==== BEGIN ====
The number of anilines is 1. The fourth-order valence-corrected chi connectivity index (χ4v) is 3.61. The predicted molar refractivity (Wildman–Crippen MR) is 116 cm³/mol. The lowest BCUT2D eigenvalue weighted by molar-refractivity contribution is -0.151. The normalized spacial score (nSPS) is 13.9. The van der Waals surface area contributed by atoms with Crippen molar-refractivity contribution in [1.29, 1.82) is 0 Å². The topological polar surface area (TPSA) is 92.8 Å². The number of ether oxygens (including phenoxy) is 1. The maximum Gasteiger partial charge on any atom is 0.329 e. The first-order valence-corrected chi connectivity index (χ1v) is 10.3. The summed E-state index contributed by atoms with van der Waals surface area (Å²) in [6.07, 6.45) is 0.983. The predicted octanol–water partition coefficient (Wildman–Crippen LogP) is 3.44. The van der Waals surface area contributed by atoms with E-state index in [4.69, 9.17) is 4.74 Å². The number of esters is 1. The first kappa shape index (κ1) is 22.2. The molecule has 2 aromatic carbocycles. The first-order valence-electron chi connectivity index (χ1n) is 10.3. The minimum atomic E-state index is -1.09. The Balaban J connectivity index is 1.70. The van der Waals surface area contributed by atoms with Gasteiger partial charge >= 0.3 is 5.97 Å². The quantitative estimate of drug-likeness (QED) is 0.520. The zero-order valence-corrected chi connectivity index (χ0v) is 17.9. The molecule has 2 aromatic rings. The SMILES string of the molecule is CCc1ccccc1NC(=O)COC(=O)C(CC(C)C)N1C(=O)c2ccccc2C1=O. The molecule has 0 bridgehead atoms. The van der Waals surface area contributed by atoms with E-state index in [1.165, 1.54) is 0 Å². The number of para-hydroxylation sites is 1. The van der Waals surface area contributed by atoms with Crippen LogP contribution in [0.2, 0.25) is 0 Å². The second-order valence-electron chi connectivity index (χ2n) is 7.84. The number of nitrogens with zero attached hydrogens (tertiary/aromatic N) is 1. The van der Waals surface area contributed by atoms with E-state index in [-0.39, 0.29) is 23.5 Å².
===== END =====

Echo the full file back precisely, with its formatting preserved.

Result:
The number of anilines is 1. The fourth-order valence-corrected chi connectivity index (χ4v) is 3.61. The predicted molar refractivity (Wildman–Crippen MR) is 116 cm³/mol. The lowest BCUT2D eigenvalue weighted by molar-refractivity contribution is -0.151. The normalized spacial score (nSPS) is 13.9. The van der Waals surface area contributed by atoms with Crippen molar-refractivity contribution in [1.29, 1.82) is 0 Å². The topological polar surface area (TPSA) is 92.8 Å². The number of ether oxygens (including phenoxy) is 1. The maximum Gasteiger partial charge on any atom is 0.329 e. The first-order valence-corrected chi connectivity index (χ1v) is 10.3. The summed E-state index contributed by atoms with van der Waals surface area (Å²) in [6.07, 6.45) is 0.983. The predicted octanol–water partition coefficient (Wildman–Crippen LogP) is 3.44. The van der Waals surface area contributed by atoms with E-state index in [4.69, 9.17) is 4.74 Å². The number of esters is 1. The first kappa shape index (κ1) is 22.2. The molecule has 2 aromatic carbocycles. The first-order valence-electron chi connectivity index (χ1n) is 10.3. The minimum atomic E-state index is -1.09. The Balaban J connectivity index is 1.70. The van der Waals surface area contributed by atoms with Gasteiger partial charge >= 0.3 is 5.97 Å². The quantitative estimate of drug-likeness (QED) is 0.520. The zero-order valence-corrected chi connectivity index (χ0v) is 17.9. The molecule has 2 aromatic rings. The SMILES string of the molecule is CCc1ccccc1NC(=O)COC(=O)C(CC(C)C)N1C(=O)c2ccccc2C1=O. The molecule has 0 bridgehead atoms. The van der Waals surface area contributed by atoms with E-state index in [1.165, 1.54) is 0 Å². The number of para-hydroxylation sites is 1. The van der Waals surface area contributed by atoms with Crippen LogP contribution in [0.2, 0.25) is 0 Å². The second-order valence-electron chi connectivity index (χ2n) is 7.84. The number of nitrogens with zero attached hydrogens (tertiary/aromatic N) is 1. The van der Waals surface area contributed by atoms with E-state index in [-0.39, 0.29) is 23.5 Å².